10. Koop, Gary & Dijk, Herman K. Van, 2000. "Testing for integration using evolving trend and seasonals models: A Bayesian approach," Journal of Econometrics, Elsevier, vol. 97(2), pages 261-291, August.
  11. James Heckman & Edward Vytlacil, 2000. "Identifying the Role of Cognitive Ability in Explaining the Level of and Change in the Return to Schooling," NBER Working Papers 7820, National Bureau of Economic Research, Inc.
  12. Blackburn, McKinley L & Neumark, David, 1993. "Omitted-Ability Bias and the Increase in the Return to Schooling," Journal of Labor Economics, University of Chicago Press, vol. 11(3), pages 521-44, July.
  13. John F. Geweke & Michael P. Keane & David E. Runkle, 1994. "Statistical inference in the multinomial multiperiod probit model," Staff Report 177, Federal Reserve Bank of Minneapolis.
  14. Shively, Thomas S. & Kohn, Robert, 1997. "A Bayesian approach to model selection in stochastic coefficient regression models and structural time series models," Journal of Econometrics, Elsevier, vol. 76(1-2), pages 39-52.
  15. Smith, Michael & Kohn, Robert, 1996. "Nonparametric regression using Bayesian variable selection," Journal of Econometrics, Elsevier, vol. 75(2), pages 317-343, December.
  16. Dale J. Poirier, 1995. "Intermediate Statistics and Econometrics: A Comparative Approach," MIT Press Books, The MIT Press, edition 1, volume 1, number 0262161494, June.
  17. Adonis Yatchew, 1998. "Nonparametric Regression Techniques in Economics," Journal of Economic Literature, American Economic Association, vol. 36(2), pages 669-721, June.
  18. Chou, Y. J. & Staiger, Douglas, 2001. "Health insurance and female labor supply in Taiwan," Journal of Health Economics, Elsevier, vol. 20(2), pages 187-211, March.
  19. Taber, Christopher R, 2001. "The Rising College Premium in the Eighties: Return to College or Return to Unobserved Ability?," Review of Economic Studies, Wiley Blackwell, vol. 68(3), pages 665-91, July.
  20. McCulloch, Robert & Rossi, Peter E., 1994. "An exact likelihood analysis of the multinomial probit model," Journal of Econometrics, Elsevier, vol. 64(1-2), pages 207-240.
  21. Li, Qi, et al, 2002. "Semiparametric Smooth Coefficient Models," Journal of Business & Economic Statistics, American Statistical Association, vol. 20(3), pages 412-22, July.
  22. Koop, Gary M & Tobias, Justin, 2004. "Learning About Heterogeneity in Returns to Schooling," Staff General Research Papers 12008, Iowa State University, Department of Economics.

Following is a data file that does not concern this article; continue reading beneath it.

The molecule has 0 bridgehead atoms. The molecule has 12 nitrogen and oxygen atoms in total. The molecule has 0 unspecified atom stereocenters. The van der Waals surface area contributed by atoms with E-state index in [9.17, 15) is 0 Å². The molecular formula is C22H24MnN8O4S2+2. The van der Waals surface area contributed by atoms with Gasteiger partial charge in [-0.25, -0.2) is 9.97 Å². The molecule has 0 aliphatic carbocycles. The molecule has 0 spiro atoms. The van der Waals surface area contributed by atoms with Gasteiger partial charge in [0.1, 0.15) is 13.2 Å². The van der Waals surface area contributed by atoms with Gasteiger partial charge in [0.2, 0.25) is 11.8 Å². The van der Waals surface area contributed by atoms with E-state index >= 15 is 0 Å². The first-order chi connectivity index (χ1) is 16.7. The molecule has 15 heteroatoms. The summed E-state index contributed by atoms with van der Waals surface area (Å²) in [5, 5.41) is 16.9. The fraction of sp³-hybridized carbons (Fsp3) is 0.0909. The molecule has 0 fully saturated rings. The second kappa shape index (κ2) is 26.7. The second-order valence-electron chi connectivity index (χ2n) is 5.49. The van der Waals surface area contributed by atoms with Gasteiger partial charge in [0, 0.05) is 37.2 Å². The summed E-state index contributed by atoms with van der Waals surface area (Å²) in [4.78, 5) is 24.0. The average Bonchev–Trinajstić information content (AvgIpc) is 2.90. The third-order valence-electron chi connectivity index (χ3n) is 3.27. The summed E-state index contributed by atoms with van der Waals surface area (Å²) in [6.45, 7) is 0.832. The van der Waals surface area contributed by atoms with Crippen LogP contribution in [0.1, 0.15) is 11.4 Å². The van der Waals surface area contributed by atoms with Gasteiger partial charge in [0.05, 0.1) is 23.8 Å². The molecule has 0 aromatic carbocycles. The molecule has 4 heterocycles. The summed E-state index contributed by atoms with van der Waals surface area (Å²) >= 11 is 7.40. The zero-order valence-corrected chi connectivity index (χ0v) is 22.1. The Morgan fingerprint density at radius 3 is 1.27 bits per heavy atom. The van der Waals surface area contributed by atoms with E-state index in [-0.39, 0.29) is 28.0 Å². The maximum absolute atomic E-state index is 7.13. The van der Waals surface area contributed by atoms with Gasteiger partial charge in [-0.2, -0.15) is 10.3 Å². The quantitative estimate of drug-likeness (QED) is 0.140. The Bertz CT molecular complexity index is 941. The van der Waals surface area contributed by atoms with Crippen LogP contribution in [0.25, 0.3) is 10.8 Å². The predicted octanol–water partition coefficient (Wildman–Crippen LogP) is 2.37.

23. John Cawley & Karen Conneely & James Heckman & Edward Vytlacil, 1996. "Cognitive Ability, Wages, and Meritocracy," NBER Working Papers 5645, National Bureau of Economic Research, Inc.
Full references (including those not matched with items on IDEAS)

This item is not listed on Wikipedia, on a reading list or among the top items on IDEAS.

When requesting a correction, please mention this item's handle: RePEc:isu:genres:12202. See general information about how to correct material in RePEc.

For technical questions regarding this item, or to correct its authors, title, abstract, bibliographic or download information, contact: (Curtis Balmer)

If you have authored this item and are not yet registered with RePEc, we encourage you to do it here. This allows to link your profile to this item. It also allows you to accept potential citations to this item that we are uncertain about.

If references are entirely missing, you can add them using this form.

If the full references list an item that is present in RePEc, but the system did not link to it, you can help with this form.

If you know of missing items citing this one, you can help us creating those links by adding the relevant references in the same way as above, for each refering item. If you are a registered author of this item, you may also want to check the "citations" tab in your profile, as there may be some citations waiting for confirmation.

Please note that corrections may take a couple of weeks to filter through the various RePEc services.

This information is provided to you by IDEAS at the Research Division of the Federal Reserve Bank of St. Louis using RePEc data.